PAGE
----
On the other hand, to say that by saying that there was not enough evidence to convict of a crime is not the same as exoneration. So Trump's cries of exoneration are an exaggeration. For some voters, Mueller's report will be enough of a reason to not vote for Trump. That is their privilege. Just as for some voters. Comey's statements that he felt that while Clinton should not be charged with mishandling classified materials she was very negligent in that handling was enough to suggest voting for someone else. All too often in the court of public opinion "innocent until proven guilty" is not applied. But except for actual elections, we do not run the government strictly by the court of public opinion.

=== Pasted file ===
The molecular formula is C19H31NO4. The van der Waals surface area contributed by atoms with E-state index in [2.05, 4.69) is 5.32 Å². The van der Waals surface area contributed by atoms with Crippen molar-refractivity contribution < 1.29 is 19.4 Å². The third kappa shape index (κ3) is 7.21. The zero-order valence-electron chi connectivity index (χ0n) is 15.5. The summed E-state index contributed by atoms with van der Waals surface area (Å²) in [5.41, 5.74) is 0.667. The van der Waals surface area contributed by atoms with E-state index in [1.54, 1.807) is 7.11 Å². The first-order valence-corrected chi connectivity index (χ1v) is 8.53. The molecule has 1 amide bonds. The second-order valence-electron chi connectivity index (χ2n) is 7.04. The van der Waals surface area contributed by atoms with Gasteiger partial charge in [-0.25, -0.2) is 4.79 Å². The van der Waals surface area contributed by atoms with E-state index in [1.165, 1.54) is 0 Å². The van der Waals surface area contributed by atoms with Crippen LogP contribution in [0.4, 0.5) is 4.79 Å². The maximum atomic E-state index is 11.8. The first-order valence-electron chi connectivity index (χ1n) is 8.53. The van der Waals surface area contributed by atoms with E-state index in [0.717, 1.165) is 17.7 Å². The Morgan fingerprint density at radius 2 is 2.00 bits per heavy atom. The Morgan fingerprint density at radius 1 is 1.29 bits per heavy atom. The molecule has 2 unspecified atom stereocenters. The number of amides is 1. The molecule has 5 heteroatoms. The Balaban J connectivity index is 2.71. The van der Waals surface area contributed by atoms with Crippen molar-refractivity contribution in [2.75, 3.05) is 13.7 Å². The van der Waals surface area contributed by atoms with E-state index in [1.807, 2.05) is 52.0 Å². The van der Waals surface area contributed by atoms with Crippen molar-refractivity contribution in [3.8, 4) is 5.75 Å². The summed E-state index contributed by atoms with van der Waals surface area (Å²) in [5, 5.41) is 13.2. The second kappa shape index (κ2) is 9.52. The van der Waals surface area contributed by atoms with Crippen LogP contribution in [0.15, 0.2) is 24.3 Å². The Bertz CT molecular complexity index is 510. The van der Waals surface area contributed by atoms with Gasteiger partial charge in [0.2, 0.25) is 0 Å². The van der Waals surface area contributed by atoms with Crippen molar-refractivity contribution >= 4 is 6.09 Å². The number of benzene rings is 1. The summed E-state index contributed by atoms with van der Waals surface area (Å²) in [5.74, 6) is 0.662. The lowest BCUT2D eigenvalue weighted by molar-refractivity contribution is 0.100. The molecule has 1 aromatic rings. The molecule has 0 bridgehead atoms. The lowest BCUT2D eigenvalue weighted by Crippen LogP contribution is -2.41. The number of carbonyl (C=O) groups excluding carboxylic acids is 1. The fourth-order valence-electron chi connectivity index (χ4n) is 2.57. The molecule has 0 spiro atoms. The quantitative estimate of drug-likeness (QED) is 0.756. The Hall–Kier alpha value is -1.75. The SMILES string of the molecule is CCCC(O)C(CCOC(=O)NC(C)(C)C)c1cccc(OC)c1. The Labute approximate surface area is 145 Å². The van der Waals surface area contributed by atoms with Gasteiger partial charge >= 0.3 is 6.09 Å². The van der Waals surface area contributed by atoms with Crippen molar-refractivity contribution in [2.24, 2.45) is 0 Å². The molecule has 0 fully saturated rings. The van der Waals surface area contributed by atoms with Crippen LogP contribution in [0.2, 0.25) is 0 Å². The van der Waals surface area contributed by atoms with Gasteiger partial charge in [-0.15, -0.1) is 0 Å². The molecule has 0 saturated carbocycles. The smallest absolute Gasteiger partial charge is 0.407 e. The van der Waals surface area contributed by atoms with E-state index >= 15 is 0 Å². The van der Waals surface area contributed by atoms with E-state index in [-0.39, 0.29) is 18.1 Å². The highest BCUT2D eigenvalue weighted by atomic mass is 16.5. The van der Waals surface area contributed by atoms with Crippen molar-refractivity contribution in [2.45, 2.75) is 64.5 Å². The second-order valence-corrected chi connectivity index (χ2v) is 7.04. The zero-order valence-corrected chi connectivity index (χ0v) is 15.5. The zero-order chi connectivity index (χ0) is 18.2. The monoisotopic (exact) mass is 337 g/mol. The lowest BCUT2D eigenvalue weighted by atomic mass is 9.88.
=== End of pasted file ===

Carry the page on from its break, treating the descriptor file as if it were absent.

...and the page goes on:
If a governmental action is to be taken, even if it is removal from office or failure to confirm an appoint on the basis that the person has been guilty of a crime, then the "innocent until proven guilty" standard should be applied. Many governmental actions are taken, including removal from office or failure to confirm an appointment for reasons other than commission of a crime. Fine, those instances are laid out in law and established procedure. When Bret Kavanaugh was nominated to the Supreme Court, many in the Senate opposed him because he was conservative, or they thought that he lacked judicial temperament, or that he was appointed by President Trump. That was their privilege to do so, and while I might question their judgment, I would not question their right to oppose his nomination on those grounds. But when it turned to refusing to confirm his nomination because he was guilty of a sexual assault, then innocent until proven guilty should be applied.